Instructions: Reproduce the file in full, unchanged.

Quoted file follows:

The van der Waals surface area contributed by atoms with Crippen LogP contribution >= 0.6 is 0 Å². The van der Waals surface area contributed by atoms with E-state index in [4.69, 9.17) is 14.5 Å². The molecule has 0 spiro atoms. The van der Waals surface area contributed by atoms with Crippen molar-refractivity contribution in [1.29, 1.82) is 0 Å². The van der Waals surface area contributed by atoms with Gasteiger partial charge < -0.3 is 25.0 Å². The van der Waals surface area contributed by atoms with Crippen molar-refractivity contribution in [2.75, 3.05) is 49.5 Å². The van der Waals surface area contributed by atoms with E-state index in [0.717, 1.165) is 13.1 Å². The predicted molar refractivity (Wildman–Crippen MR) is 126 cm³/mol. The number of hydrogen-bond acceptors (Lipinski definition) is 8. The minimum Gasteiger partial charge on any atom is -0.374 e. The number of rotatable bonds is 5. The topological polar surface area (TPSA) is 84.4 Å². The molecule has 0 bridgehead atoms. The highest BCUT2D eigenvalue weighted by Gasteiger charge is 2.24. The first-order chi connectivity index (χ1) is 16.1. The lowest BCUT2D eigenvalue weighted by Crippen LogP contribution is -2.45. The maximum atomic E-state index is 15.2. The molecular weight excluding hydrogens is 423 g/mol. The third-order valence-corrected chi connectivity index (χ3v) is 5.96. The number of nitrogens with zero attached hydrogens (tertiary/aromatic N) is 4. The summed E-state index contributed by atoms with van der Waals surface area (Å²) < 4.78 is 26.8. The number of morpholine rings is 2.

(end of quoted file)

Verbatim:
The van der Waals surface area contributed by atoms with Crippen LogP contribution >= 0.6 is 0 Å². The van der Waals surface area contributed by atoms with E-state index in [4.69, 9.17) is 14.5 Å². The molecule has 0 spiro atoms. The van der Waals surface area contributed by atoms with Crippen molar-refractivity contribution in [1.29, 1.82) is 0 Å². The van der Waals surface area contributed by atoms with Gasteiger partial charge < -0.3 is 25.0 Å². The van der Waals surface area contributed by atoms with Crippen molar-refractivity contribution in [2.75, 3.05) is 49.5 Å². The van der Waals surface area contributed by atoms with E-state index in [0.717, 1.165) is 13.1 Å². The predicted molar refractivity (Wildman–Crippen MR) is 126 cm³/mol. The number of hydrogen-bond acceptors (Lipinski definition) is 8. The minimum Gasteiger partial charge on any atom is -0.374 e. The number of rotatable bonds is 5. The topological polar surface area (TPSA) is 84.4 Å². The molecule has 0 bridgehead atoms. The highest BCUT2D eigenvalue weighted by Gasteiger charge is 2.24. The first-order chi connectivity index (χ1) is 16.1. The lowest BCUT2D eigenvalue weighted by Crippen LogP contribution is -2.45. The maximum atomic E-state index is 15.2. The molecular weight excluding hydrogens is 423 g/mol. The third-order valence-corrected chi connectivity index (χ3v) is 5.96. The number of nitrogens with zero attached hydrogens (tertiary/aromatic N) is 4. The summed E-state index contributed by atoms with van der Waals surface area (Å²) < 4.78 is 26.8. The number of morpholine rings is 2.